Shag - Selftitled (Great Late Sixties Heavy-Psych US 1969)

Jumat, 19 Oktober 2012

Size: 57.3 MB
Bitrate: 256
Ripped By: ChrisGoesRock
Artwork Included

This Milwaukee band is remembered for its 1967 psych 7" "Stop & listen". what is not known about them is their 1969 studio recordings in San Francisco. The band layed down some excellent psychedelic tracks at the time the Grateful Dead were finishing their "Workingman's dead". 

These recordings have never been released before and their use of the flute was similar to Jethro Tull's popularisation of this instrument. Recorded in 1969 at the same studio the Grateful Dead were laying down their classic "Workingman's Dead" LP. This Wisconsin band had a minor hit with "Stop & Listen" in 1967. Great late 60's Psych with a tasteful assortment of flute, fuzz guitar, and organ!!

First based in Milwaukee band, The Shag released, over the 60’s two punk/garage singles (the first one under the name The Shags), which are to be found on various compilations. In 1969 the final version of the group, which now had moved to California also have recorded a full album of material at “PHR” at the open hours when Grateful Dead were not recording and creating their “Working Man’s Dead”. Although the recordings were promising they never got a record deal with it and they remained unknown and unreleased until now. Here the group plays hard, mostly bluesy, psychedelic rock with great fuzz guitars and a good rhythm section, as perfect music for night club performances, not only suitable to get drunk on beer to. 

“Gypsies on the Forest” is my favourite track, -a classic if you ask me, a bit reminiscent of Rufus Zuphall-, which is very rhythmic-melodic and has great rocking flute. “Mad Matter” has a great late night fuzz jam rock drive, and some mad laughter on the background. “Riddle” is a harder rock song, while “Anyone’s Song” is an ok common ’baby' rock song. “Cold Duck Wino” continues this way slightly more calmy rocking, with fine fuzz solos. "Lavender Tab, Ooh dilly dilly" is like the first track, has again a partial rhythmical-melodic partly song drive, while "Lovely Lady" rhythmically is a calmer rock song with some more fuzz.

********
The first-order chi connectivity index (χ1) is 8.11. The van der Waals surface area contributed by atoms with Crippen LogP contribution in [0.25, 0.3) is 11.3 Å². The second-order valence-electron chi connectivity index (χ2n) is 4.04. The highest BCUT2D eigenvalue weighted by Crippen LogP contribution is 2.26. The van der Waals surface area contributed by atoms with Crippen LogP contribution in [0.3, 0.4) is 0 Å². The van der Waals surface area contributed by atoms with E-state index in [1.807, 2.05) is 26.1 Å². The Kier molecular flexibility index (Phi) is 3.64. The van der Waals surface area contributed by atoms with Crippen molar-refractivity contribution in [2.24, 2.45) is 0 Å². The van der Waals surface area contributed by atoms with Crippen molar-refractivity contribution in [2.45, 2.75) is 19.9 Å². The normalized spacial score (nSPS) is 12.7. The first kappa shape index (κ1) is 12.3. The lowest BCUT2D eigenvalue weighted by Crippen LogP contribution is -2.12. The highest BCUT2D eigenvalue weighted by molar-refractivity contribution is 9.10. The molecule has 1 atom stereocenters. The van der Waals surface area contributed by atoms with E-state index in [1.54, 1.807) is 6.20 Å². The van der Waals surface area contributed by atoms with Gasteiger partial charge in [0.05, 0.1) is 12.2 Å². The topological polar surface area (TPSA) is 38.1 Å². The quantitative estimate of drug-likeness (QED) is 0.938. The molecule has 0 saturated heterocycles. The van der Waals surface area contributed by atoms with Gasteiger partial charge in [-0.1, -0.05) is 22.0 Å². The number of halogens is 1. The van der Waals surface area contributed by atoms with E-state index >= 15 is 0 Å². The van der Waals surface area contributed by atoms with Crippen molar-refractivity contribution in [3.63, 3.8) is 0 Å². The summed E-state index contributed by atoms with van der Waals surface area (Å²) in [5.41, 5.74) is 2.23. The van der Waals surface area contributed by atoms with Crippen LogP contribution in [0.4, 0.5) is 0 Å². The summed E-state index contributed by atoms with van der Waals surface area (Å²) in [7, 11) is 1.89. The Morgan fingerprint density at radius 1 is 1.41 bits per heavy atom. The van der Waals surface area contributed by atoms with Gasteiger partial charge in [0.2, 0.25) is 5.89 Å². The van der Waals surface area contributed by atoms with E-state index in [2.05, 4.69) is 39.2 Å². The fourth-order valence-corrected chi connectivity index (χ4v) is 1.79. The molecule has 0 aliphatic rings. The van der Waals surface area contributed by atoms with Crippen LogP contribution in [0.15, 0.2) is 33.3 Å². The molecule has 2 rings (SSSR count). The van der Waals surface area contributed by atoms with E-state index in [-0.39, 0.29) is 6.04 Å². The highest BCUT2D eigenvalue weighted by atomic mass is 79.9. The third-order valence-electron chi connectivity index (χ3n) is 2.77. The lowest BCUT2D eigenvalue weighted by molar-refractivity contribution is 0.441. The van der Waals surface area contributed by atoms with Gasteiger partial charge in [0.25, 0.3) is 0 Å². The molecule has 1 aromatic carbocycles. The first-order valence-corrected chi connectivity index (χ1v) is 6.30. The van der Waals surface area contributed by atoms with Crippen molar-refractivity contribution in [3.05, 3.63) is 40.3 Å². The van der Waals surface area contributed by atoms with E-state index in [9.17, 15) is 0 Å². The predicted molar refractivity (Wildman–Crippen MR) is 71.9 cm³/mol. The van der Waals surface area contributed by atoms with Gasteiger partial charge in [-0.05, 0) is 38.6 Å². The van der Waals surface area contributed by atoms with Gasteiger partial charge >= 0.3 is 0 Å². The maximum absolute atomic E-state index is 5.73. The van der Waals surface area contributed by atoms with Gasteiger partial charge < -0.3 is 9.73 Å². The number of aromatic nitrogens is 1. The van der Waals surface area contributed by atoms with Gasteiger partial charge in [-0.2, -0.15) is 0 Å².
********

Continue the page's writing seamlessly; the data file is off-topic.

Shag is not a great album qua album (mainly because it was not intended as an album at all) but is certainly strong enough to suggest how impressive a band Shag was at the height of its abilities. And that makes it another eminently worthwhile (if not indispensable) archival find by the folks at Gear Fab. In fact, the collector community to which the specialty reissue label caters had for years been aware of the quartet's prowess on the basis of a 45 cut in its earlier incarnation (when a "the" still came affixed to the band name). At the time calling Milwaukee, WI home, the Shag cut the garage-psych gem "Stop and Listen" on Capitol Records in 1967, a song that, decades later, would be a minor staple of '60s punk and psychedelic compilations (appearing most prominently on the fifth entry in the Pebbles series). Unbeknownst even to most of the aforementioned collectors, the band subsequently moved to the San Francisco area in 1968 and, while establishing a reputation as a live act on the city's famous ballroom circuit, made an album-length, studio-recorded demo that was left unreleased until the appearance of this CD 36 years after the fact. 

What the set tells us about the group is that its variation on the West Coast sound had much to recommend it, even in the rough-cut, unvarnished form this recording comes to us in. If occasionally derivative, particularly of local favorites the Jefferson Airplane (with whom Shag shared a stage), and merely adequate in the songwriting department (at its least charged, the music slots somewhere on the jam continuum between Santana and Grand Funk Railroad), on balance the playing here is pretty terrific. You can't help but to wonder what these songs would have sounded like dressed up by a professional -- or, really, any -- production. Even without a proper finish, though, the pair of tunes that opens the recording is a scintillating combination of the two: in the fuzzy flute funk of "Gypsies in the Forest," the gauzy pre-Woodstock summer might have found one of its themes, had anyone heard it at the time; and the wonderfully hectic, down-the-rabbit-hole jam "Mad Hatter," with its cake layers of bells and whistles and pots & bottle tops percussion, gives an indication of how powerfully Shag must have come across in live performance, as cups of electric Kool-Aid made their way around the dancefloor.

A fine discovery.

01. Gypsies In The Forest - 3.06
02. Mad Hatter - 2.58
03. Riddle - 2.47
04. Anyone´s Song - 2.46
05. Cold Duck Wino - 6.17
06. Lavendar Tab, Ooh Dilly Dilly - 7.26
07. Lovely Lady - 4.08

1. Link

0 komentar:

Posting Komentar